Over $1.5bn lost to investment scams in 2022

ACCC finfluencer scams Scamwatch

18 April 2023
| By Rhea Nath |
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The latest Targeting Scams report has revealed Australians lost a record $3.1 billion to scams in 2022, with investment scams the highest loss category. 

The report compiled data reported by a number of government agencies, such as the Australian Competition and Consumer Commission (ACCC) Scamwatch, the Australian Financial Crimes Exchange (AFCX), and IDCARE.

With $3.1 billion lost last year, it marked an 80 per cent increase from 2021.

Investment scams comprised $1.5 billion of the total losses and there were over 9,360 reports to Scamwatch regarding investment scams, with reported losses increasing 112 per cent to over $377 million.

The average investment scam victim was likely to be a man, aged 65 or over, and living in NSW, Scamwatch said. He would meet the scammer on social media or respond to a scam advertisement and have contact by phone. He was likely to be in the scam for several months and pay the scammer via cryptocurrency or bank transfer. 

By gender, men lost $190 million in investment scams while women lost $123 million. 

Overall scam reports to Scamwatch fell by 16.5 per cent; however, the losses experienced by each victim rose by more than 50 per cent to an average of almost $20,000.

Addressing scams had been an important part of Financial Services Minister Stephen Jones’ agenda in the last year, with some $10 million in funding committed to the ACCC towards the establishment of a National Anti-Scams Centre.

Jones had also described scams as “a menace” and “a destructive force” in the economy.

Social media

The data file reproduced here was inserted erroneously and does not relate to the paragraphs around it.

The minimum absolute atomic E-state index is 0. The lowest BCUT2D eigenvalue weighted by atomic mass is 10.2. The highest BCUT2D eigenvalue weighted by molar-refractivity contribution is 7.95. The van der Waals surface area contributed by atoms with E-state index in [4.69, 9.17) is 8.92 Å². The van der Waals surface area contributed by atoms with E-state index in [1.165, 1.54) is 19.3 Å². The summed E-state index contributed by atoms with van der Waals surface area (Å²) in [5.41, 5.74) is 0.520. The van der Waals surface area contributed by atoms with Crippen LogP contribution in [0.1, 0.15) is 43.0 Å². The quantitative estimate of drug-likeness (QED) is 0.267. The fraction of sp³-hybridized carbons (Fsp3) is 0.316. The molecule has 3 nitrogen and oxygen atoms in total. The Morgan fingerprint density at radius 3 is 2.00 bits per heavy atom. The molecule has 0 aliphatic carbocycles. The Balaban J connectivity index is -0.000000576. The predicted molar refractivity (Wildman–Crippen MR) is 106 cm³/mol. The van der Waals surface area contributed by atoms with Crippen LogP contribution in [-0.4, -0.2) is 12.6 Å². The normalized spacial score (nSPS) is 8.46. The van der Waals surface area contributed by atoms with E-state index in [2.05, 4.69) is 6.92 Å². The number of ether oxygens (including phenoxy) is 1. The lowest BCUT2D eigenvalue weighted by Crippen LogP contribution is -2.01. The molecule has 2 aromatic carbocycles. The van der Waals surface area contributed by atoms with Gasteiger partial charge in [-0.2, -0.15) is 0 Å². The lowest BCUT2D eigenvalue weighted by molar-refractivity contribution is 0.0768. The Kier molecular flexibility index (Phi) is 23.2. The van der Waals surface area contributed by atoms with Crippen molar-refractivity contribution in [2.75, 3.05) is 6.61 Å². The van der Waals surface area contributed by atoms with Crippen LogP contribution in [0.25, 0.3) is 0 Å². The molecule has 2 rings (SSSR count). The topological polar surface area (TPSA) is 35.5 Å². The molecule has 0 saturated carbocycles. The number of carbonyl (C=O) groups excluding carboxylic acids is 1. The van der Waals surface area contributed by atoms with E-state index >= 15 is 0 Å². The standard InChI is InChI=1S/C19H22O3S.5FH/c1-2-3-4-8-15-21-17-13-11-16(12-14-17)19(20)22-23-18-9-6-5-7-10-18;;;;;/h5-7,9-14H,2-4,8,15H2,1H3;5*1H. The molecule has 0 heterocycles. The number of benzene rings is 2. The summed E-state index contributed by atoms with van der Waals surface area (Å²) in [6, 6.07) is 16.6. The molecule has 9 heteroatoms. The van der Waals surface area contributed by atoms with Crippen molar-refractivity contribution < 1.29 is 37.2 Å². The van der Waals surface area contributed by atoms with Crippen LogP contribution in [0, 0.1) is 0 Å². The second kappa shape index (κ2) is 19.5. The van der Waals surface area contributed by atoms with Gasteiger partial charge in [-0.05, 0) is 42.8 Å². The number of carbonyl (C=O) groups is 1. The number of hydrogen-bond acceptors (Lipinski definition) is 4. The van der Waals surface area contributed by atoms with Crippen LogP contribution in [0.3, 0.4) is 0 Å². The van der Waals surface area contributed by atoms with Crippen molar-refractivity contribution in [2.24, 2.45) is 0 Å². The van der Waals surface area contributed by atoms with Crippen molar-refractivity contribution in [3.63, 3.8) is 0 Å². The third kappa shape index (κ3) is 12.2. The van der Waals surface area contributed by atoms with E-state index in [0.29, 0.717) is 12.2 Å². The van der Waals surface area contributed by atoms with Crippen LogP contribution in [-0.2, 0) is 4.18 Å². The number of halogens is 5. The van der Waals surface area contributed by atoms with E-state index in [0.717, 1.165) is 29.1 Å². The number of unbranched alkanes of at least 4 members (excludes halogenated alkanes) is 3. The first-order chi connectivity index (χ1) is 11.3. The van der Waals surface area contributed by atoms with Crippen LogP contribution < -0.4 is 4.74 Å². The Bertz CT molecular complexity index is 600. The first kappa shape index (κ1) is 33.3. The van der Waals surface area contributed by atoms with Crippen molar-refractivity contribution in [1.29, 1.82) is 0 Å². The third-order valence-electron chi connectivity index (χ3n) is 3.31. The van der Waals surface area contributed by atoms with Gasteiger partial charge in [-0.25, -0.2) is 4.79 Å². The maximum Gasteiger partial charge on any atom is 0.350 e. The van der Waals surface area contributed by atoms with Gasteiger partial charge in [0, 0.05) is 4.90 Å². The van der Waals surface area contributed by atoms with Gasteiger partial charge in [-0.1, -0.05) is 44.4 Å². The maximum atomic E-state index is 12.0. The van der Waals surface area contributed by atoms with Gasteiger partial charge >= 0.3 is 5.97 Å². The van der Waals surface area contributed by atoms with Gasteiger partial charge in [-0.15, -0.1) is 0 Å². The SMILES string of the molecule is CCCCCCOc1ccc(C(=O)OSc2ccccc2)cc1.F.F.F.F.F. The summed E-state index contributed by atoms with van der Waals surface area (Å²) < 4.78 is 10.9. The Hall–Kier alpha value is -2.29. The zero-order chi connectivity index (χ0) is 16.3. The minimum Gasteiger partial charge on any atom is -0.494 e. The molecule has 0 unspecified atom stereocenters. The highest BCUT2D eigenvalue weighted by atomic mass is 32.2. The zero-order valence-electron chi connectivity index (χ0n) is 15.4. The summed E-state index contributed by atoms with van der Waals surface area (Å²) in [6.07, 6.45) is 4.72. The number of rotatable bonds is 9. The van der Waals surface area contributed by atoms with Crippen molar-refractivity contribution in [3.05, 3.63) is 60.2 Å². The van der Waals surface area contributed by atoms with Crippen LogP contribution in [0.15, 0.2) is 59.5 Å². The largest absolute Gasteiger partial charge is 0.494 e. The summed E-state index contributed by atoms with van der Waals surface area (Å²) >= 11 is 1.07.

The report noted there had been a 32 per cent increase in reports about investment scams on social media and a 43 per cent increase in reported losses from social media to $80.2 million.  

Catriona Lowe, ACCC deputy chair, said: “We have seen alarming new tactics emerge, which make scams incredibly difficult to detect,” Lowe said.

“This includes everything from impersonating official phone numbers, email addresses and websites of legitimate organisations to scam texts that appear in the same conversation thread as genuine messages. This means now more than ever, anyone can fall victim to a scam.

“Scammers are the most opportunistic of all criminals. Unfortunately, the more information a scammer has about you, the more convincing they can be,” Lowe said.

In March 2023, an international task force co-chaired by the Australian Securities and Investments Commission (ASIC) and the Central Bank of Ireland, had noted inappropriate online marketing and finfluencer activity exacerbated retail conduct issues and vulnerabilities. 

They were also identified as a “driving force” behind crypto and tech-based scams.

Last week, finfluencer Tyson Scholz was found by the Federal Court to have contravened the Corporations Act in December 2022 and received a permanent injunction from ASIC.

Diversity

Concerningly, the data also found that people from culturally and linguistically diverse communities were significantly over-represented in terms of financial losses across a range of scam types.

They lost $29.7 million in investment scams, up 45 per cent from 2021, with a median loss of $13,000.

They also accounted for over a quarter (27.9 per cent) of total losses associated with identity theft and about a third (32.7 per cent) of all losses to pyramid schemes. Losses related to pyramid schemes, in particular, were up over 380 per cent in this demographic.

Indigenous respondents lost $2.5 million in investment scams, a 63 per cent increase, with a median loss of $4,000. 

“This is a worrying trend that urgently needs to be addressed by both government and industry with input from consumer advocacy groups,” Lowe added. 
 

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Submitted by K Gleeson on Tue, 2023-04-18 09:04

I bet politicians and regulators would love to levy financial advisors to remediate this.

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